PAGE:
Mapping of balanced chromosomal rearrangements (BCR) to identify and characterize novel disease and phenotype genes, regulatory domains (Topological Associating Domains (TADs) of disease genes and novel genetic mechanisms. Characterization of germline chromothripsis. Functional studies of non-coding RNA genes.
The first study of long-term risk of prenatally diagnosed de novo BCRs increases the risk from 7% to appr. 20% and lead to new guidelines (Am J Hum Genet 2018;102:1090-1103); the multiple breakpoints in germline chromothripsis may predispose to complex multigenic disorders (Hum Mutat 2019;40:1057-62); haploinsufficiency of ARHGAP42 leads to age-dependent hypertension (Eur J Hum Genet 2019;27:1296-1303). The latter study also provides support for an obesity locus in the CELF4 regulatory domain on chromosome 18.
- Coordination of International Breakpoint Mapping Consortium (2014-), involving >100 diagnostic cytogenetic laboratories from >50 countries/6 continents. ·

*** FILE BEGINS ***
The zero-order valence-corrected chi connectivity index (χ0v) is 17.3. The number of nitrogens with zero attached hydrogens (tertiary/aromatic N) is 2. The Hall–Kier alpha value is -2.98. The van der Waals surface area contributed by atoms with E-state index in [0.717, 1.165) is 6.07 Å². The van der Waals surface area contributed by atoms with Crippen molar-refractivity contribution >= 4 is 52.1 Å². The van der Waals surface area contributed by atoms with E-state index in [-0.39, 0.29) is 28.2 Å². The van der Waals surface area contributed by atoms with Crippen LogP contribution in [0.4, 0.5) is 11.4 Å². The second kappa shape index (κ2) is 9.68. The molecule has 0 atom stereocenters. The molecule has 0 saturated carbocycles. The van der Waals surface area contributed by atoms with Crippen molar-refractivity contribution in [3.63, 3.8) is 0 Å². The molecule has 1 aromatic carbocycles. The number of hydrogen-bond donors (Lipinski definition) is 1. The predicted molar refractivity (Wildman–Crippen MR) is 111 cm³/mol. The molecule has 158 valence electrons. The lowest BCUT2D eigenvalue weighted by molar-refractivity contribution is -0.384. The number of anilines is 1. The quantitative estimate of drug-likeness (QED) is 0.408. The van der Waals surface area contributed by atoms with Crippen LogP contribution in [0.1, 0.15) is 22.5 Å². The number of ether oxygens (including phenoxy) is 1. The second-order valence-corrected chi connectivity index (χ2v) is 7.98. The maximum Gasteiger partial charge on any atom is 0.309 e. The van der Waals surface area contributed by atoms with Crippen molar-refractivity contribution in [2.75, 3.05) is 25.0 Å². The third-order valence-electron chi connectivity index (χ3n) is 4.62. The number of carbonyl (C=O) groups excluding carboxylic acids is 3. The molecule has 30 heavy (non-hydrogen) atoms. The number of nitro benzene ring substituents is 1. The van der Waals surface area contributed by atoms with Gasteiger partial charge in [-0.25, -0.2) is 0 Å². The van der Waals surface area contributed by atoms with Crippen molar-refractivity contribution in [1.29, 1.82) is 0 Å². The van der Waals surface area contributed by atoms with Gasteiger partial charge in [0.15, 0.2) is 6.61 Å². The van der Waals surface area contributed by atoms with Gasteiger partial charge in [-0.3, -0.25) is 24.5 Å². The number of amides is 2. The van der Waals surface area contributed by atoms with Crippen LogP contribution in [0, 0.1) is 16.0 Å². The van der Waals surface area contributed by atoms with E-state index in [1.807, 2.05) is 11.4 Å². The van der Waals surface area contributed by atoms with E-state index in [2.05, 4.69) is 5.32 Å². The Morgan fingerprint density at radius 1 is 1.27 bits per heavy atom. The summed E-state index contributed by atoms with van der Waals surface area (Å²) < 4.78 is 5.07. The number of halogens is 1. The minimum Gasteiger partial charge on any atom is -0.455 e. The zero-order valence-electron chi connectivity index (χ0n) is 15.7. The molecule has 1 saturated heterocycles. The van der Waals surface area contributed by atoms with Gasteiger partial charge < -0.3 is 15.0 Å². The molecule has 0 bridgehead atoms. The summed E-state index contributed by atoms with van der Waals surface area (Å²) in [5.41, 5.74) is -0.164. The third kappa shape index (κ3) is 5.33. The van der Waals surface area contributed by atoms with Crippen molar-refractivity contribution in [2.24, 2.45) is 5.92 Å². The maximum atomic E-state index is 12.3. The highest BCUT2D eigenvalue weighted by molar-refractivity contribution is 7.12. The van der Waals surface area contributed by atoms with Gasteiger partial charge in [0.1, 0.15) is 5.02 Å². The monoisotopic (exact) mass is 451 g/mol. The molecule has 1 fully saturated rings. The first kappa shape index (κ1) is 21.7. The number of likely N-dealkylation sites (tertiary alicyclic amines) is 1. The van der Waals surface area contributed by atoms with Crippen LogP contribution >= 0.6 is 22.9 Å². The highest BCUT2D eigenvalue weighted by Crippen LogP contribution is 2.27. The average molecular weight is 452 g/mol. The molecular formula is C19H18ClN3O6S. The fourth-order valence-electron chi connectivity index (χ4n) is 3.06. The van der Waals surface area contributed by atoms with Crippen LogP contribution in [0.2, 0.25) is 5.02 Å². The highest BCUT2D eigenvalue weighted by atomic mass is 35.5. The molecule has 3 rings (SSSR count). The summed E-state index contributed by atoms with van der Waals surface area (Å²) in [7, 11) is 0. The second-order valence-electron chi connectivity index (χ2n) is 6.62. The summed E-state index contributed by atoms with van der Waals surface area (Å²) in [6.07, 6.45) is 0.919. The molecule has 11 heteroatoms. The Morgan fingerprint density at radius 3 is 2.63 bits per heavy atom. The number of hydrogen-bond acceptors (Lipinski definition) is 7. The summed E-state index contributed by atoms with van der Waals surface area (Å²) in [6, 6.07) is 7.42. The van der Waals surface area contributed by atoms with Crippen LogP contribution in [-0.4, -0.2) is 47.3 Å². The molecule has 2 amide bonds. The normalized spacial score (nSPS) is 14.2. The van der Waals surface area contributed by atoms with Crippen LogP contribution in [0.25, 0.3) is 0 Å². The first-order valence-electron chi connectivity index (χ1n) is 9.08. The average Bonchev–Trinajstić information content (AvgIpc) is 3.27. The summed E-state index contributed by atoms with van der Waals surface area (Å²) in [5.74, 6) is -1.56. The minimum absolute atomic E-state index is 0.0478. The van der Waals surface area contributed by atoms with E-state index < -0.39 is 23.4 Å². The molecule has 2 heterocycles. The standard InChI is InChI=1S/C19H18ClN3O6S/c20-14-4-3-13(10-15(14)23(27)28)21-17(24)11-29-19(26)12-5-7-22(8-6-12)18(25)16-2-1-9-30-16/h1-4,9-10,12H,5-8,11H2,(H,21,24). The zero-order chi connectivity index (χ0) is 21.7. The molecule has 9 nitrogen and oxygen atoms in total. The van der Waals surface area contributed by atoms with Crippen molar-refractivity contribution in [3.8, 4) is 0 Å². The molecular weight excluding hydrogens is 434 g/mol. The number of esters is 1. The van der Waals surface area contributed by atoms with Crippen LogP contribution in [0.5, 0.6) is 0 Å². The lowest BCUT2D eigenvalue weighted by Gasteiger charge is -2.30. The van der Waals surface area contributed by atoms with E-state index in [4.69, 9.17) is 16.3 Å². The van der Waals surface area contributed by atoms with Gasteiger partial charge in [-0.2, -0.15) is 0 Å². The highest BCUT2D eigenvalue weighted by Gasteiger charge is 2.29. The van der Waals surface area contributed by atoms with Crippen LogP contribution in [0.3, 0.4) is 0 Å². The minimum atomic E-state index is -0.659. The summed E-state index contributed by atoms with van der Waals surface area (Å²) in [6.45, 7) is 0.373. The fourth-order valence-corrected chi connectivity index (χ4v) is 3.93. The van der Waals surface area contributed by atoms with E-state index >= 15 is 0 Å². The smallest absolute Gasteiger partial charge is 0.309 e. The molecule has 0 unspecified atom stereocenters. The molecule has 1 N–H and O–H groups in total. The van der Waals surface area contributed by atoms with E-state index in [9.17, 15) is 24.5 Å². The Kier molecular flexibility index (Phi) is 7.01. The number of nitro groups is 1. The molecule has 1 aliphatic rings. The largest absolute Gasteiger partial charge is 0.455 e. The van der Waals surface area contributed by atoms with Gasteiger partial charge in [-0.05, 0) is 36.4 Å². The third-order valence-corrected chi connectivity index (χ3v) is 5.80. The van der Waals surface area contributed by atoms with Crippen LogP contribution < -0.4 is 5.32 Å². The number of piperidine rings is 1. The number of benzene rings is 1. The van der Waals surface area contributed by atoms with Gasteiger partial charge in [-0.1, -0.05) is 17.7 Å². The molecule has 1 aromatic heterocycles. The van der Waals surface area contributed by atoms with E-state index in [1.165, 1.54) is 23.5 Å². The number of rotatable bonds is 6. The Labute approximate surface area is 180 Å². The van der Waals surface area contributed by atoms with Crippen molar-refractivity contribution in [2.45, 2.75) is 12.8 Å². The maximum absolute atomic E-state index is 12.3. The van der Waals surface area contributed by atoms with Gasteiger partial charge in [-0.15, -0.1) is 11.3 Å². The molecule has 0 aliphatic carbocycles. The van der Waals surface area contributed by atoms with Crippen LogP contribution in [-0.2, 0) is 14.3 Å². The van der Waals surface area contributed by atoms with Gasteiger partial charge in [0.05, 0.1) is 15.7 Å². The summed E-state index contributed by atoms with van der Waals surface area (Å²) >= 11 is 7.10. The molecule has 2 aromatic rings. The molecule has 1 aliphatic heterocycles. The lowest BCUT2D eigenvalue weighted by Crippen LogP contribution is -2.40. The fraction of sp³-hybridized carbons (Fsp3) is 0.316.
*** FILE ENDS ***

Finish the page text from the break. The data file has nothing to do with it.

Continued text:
- In the so far largest study of the effect of chromosomal breakpoints which also include the first control cohort we define >300 high-risk TADs for long-range-position effects (18% of the genome). This window into the developmental regulome establish links to multiple disorders, incl. intellectual disability, autism, epilepsy, narcolepsy, speech defects and congenital brain malformations.
- Studies of germline chromothripsis associated with complex translocations/inversions, and in cellular model systems.
- Linking anatomical variation to genetic variation.
- Development of methods for visualization of nuclear genome organization.
344 published/accepted peer reviewed publications, >25,000 citations, h-index: 73
The Danish Council for Independent Research - Medical Sciences [4183-00482B].
The Lundbeck Foundation [2013-14290]
The University of Copenhagen’s Programme for Interdisciplinary Research (Global Genes, Local Concerns)
FAPESP - Fundação de Amparo à Pesquisa do Estado de São Paulo
(Grants: CEPID-Human Genome and Stem Cell Research Center 2013/08028-1; student fellowships 2011/14293-4 and 2013/01146-9).